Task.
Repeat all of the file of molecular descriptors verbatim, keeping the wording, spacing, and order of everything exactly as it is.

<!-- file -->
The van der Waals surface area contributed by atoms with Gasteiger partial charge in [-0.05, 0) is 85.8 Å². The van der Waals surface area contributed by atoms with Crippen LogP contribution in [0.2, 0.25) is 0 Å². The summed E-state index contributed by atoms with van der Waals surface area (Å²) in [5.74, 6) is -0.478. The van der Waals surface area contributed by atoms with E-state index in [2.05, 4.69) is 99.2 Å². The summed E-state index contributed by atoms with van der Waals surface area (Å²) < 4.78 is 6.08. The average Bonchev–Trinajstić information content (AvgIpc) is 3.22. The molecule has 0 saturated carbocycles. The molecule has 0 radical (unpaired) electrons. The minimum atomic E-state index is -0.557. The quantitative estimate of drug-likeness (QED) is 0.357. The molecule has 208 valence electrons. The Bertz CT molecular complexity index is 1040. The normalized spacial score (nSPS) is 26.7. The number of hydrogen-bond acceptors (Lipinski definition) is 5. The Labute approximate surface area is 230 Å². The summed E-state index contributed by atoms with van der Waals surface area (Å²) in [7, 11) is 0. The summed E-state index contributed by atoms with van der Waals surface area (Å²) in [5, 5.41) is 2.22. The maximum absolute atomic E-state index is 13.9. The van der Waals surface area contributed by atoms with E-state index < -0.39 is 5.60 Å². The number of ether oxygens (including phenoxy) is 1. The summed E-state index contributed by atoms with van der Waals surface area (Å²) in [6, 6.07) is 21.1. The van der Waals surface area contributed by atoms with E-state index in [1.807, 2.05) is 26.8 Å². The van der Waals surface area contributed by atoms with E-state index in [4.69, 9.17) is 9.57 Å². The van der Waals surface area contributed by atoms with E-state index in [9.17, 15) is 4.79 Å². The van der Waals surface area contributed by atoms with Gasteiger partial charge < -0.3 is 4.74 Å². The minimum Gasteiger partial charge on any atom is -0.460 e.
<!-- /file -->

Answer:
The van der Waals surface area contributed by atoms with Gasteiger partial charge in [-0.05, 0) is 85.8 Å². The van der Waals surface area contributed by atoms with Crippen LogP contribution in [0.2, 0.25) is 0 Å². The summed E-state index contributed by atoms with van der Waals surface area (Å²) in [5.74, 6) is -0.478. The van der Waals surface area contributed by atoms with E-state index in [2.05, 4.69) is 99.2 Å². The summed E-state index contributed by atoms with van der Waals surface area (Å²) < 4.78 is 6.08. The average Bonchev–Trinajstić information content (AvgIpc) is 3.22. The molecule has 0 saturated carbocycles. The molecule has 0 radical (unpaired) electrons. The minimum atomic E-state index is -0.557. The quantitative estimate of drug-likeness (QED) is 0.357. The molecule has 208 valence electrons. The Bertz CT molecular complexity index is 1040. The normalized spacial score (nSPS) is 26.7. The number of hydrogen-bond acceptors (Lipinski definition) is 5. The Labute approximate surface area is 230 Å². The summed E-state index contributed by atoms with van der Waals surface area (Å²) in [7, 11) is 0. The summed E-state index contributed by atoms with van der Waals surface area (Å²) in [5, 5.41) is 2.22. The maximum absolute atomic E-state index is 13.9. The van der Waals surface area contributed by atoms with E-state index < -0.39 is 5.60 Å². The number of ether oxygens (including phenoxy) is 1. The summed E-state index contributed by atoms with van der Waals surface area (Å²) in [6, 6.07) is 21.1. The van der Waals surface area contributed by atoms with E-state index in [1.807, 2.05) is 26.8 Å². The van der Waals surface area contributed by atoms with E-state index in [4.69, 9.17) is 9.57 Å². The van der Waals surface area contributed by atoms with E-state index in [9.17, 15) is 4.79 Å². The van der Waals surface area contributed by atoms with Gasteiger partial charge < -0.3 is 4.74 Å². The minimum Gasteiger partial charge on any atom is -0.460 e.